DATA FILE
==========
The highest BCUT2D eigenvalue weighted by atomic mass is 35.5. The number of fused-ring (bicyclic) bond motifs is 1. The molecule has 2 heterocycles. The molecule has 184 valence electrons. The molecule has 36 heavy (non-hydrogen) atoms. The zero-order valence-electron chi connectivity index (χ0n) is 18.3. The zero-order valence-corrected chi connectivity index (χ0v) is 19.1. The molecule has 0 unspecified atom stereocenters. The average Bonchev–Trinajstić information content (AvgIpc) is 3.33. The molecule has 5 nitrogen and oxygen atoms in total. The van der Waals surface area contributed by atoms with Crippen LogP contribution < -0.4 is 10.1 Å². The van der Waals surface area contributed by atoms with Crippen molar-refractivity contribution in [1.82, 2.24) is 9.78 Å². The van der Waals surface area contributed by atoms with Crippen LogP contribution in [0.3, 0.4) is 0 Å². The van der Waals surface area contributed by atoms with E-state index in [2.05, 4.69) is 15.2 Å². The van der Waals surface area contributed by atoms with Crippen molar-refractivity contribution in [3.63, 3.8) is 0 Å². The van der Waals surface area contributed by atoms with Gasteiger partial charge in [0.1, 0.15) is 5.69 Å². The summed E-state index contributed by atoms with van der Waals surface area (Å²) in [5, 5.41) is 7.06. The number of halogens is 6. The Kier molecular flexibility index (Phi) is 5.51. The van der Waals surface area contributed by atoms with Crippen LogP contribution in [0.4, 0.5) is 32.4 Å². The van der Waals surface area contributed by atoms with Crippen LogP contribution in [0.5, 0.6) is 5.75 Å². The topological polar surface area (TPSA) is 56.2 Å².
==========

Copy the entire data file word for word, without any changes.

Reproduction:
The highest BCUT2D eigenvalue weighted by atomic mass is 35.5. The number of fused-ring (bicyclic) bond motifs is 1. The molecule has 2 heterocycles. The molecule has 184 valence electrons. The molecule has 36 heavy (non-hydrogen) atoms. The zero-order valence-electron chi connectivity index (χ0n) is 18.3. The zero-order valence-corrected chi connectivity index (χ0v) is 19.1. The molecule has 0 unspecified atom stereocenters. The average Bonchev–Trinajstić information content (AvgIpc) is 3.33. The molecule has 5 nitrogen and oxygen atoms in total. The van der Waals surface area contributed by atoms with Crippen LogP contribution < -0.4 is 10.1 Å². The van der Waals surface area contributed by atoms with Crippen molar-refractivity contribution in [1.82, 2.24) is 9.78 Å². The van der Waals surface area contributed by atoms with Crippen LogP contribution in [0.3, 0.4) is 0 Å². The van der Waals surface area contributed by atoms with E-state index in [2.05, 4.69) is 15.2 Å². The van der Waals surface area contributed by atoms with Crippen molar-refractivity contribution in [3.63, 3.8) is 0 Å². The van der Waals surface area contributed by atoms with Gasteiger partial charge in [0.1, 0.15) is 5.69 Å². The summed E-state index contributed by atoms with van der Waals surface area (Å²) in [5, 5.41) is 7.06. The number of halogens is 6. The Kier molecular flexibility index (Phi) is 5.51. The van der Waals surface area contributed by atoms with Crippen LogP contribution in [0.4, 0.5) is 32.4 Å². The van der Waals surface area contributed by atoms with Crippen LogP contribution in [0.5, 0.6) is 5.75 Å². The topological polar surface area (TPSA) is 56.2 Å².